APPT7 Macau: Lost coupons, bubble creepers and a harsh exit for Blaschke (aka bubble bursts in Macau)
It has been very well established over the past few days, months, years that they do things very quickly in the card rooms over here. But ever the contrarians, the poker players of APPT7 Macau just conspired to play a pretty lengthy bubble -- 12 hands long, to be precise.
That is an eternity in Asian poker terms and many of the 49 players involved grew restless. The bubble creepers* were out in full force, prowling away from their folded hands and over to any table where a pot was brewing, (not always) silently hoping for someone else to be eliminated.
When the pot ended without showdown or bust-out, the creepers turned scurriers as they fled back to their own seats, sometimes finding the Schadenfreude attendant on them as their next hand was folded in their absence. Remember, a player must be in his or her seat when the first card leaves the deck for the hand to be valid. It is folded unseen in any other circumstance, much to the open-jawed dismay of many of the bubble creepers, for whom the whole wandering process simply starts up again.
There were a whole host of other penalties dished out during this period, mostly to players who couldn't tolerate the boredom of sitting still without cards in their hands for up to seven minutes at a time. They reached for their phones in droves, often even when they did have cards, and that meant an instant penalty. The rule is that you can't look at an electronic device if you're still in a hand, and it's another that makes perfect sense. Who knows what that text message might be saying, or what odds calculator may be open on a browser? If you've got cards, smart phones are out.
Geng Liu received a phone call when he was in the middle of a pot against Nan Hong, but he instantly rejected the call and continued with the hand. The flop was 8♦5♥[10s] and Liu had just bet 12,000 after Hong's check. Even after rejecting the cellular communication, Liu got another call, in the poker sense, from Hong.
The J♠ turned and Hong checked again. Liu bet 33,000 and Hong called, taking them to a 3♥ river. Hong checked, Liu bet 40,000 and Hong called again. Liu was able to show [10h][10d] for a flopped set, raked the pot and checked his voicemail.
More phone-related antics broke out on table one. There was almost certainly nothing sinister afoot when Hao Tian looked at his phone on maybe the fourth or fifth deal of hand-for-hand play. He was, after all, already all in and had been called by Kosei Ichinose.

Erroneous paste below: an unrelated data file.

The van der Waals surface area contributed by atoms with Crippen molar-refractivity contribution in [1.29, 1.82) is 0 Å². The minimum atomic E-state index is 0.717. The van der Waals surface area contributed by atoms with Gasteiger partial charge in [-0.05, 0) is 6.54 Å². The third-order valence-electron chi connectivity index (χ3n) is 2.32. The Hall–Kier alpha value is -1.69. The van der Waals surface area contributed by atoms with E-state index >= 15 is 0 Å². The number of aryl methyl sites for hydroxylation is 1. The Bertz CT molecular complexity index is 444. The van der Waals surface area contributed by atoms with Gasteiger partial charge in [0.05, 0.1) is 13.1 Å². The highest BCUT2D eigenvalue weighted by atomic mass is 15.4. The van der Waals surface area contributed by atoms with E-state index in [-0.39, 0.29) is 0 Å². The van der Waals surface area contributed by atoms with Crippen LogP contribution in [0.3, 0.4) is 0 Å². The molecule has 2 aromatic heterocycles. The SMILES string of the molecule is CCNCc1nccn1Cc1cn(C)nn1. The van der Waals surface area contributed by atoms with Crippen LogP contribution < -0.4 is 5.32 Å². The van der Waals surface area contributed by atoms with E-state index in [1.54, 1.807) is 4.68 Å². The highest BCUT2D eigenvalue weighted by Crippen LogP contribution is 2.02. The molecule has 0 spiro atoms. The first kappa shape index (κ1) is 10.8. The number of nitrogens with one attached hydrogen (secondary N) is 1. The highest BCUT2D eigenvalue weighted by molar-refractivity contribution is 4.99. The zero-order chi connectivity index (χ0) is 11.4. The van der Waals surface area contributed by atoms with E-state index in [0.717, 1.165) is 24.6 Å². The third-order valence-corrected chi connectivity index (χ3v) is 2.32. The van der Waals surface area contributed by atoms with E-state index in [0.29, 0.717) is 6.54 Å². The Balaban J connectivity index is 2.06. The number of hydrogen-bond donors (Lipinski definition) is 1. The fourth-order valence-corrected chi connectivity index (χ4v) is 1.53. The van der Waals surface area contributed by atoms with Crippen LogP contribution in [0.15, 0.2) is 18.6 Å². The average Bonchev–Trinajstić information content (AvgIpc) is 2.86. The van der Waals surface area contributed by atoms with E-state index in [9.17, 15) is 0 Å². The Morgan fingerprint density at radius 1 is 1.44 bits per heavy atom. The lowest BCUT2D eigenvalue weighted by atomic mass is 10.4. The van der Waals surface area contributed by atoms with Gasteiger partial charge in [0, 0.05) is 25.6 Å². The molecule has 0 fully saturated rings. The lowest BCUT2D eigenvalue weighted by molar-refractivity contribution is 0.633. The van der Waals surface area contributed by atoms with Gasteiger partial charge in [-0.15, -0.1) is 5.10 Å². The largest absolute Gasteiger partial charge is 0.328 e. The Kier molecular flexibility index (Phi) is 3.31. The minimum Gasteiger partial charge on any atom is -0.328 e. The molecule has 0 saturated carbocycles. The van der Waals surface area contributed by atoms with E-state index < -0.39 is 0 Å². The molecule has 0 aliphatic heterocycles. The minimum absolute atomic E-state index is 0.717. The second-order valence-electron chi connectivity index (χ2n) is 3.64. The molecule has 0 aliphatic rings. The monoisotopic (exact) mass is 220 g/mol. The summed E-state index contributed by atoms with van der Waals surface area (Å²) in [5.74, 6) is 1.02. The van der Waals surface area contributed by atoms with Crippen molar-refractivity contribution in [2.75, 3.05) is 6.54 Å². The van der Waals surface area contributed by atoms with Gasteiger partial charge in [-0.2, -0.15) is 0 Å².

Play was still in progress on some of the other tables, so Tian and Ichinose were forced to pause before revealing their hands, which sent Tian to his phone. He seemed not to have a care in the world, buried beneath some enormous headphones and tip-tapping away on a screen, so much so, in fact, that when it actually was time to reveal his hand, he was still oblivious to the swarm of folk who had appeared around the table.
"Turn over your hand," said Danny McDonagh, through the microphone. Tip-tap went Tian on his screen. "We're ready," McDonagh said. Still nothing. Eventually Tian's neighbour Jordan Westmorland reached over and flipped Tian's cards, revealing J♣J♦, and snapping Tian out of his reverie.
Ichinose showed A♠2♣ and the jacks held on a dry board, prompting Tian to pound the table in jubilation.
Soon after, Michael Mariakis doubled through Matt Carter with a flopped set of nines to Carter's pocket threes. And then an elderly woman suddenly appeared in the middle of the card room, wandering around in something of a daze, as if in search of a dropped coupon at a supermarket checkout. As players stampeded back to their tables, the interloper wandered casually away again, none the wiser.
All of a sudden there was bedlam again around the table featuring Tian and Ichinose. There were four cards out: 2♠8♣3♠7♥ and Ichinose checked. Tian bet 35,000 and Ichinose went into the tank. Tian repeated his trick of before, and went straight back to his smart-phone, but this time he was seized upon. The pot was still in progress, with plenty of decisions still to make, so he was told in no uncertain terms that he would be facing a penalty next hand. He even took off his headphones to hear it.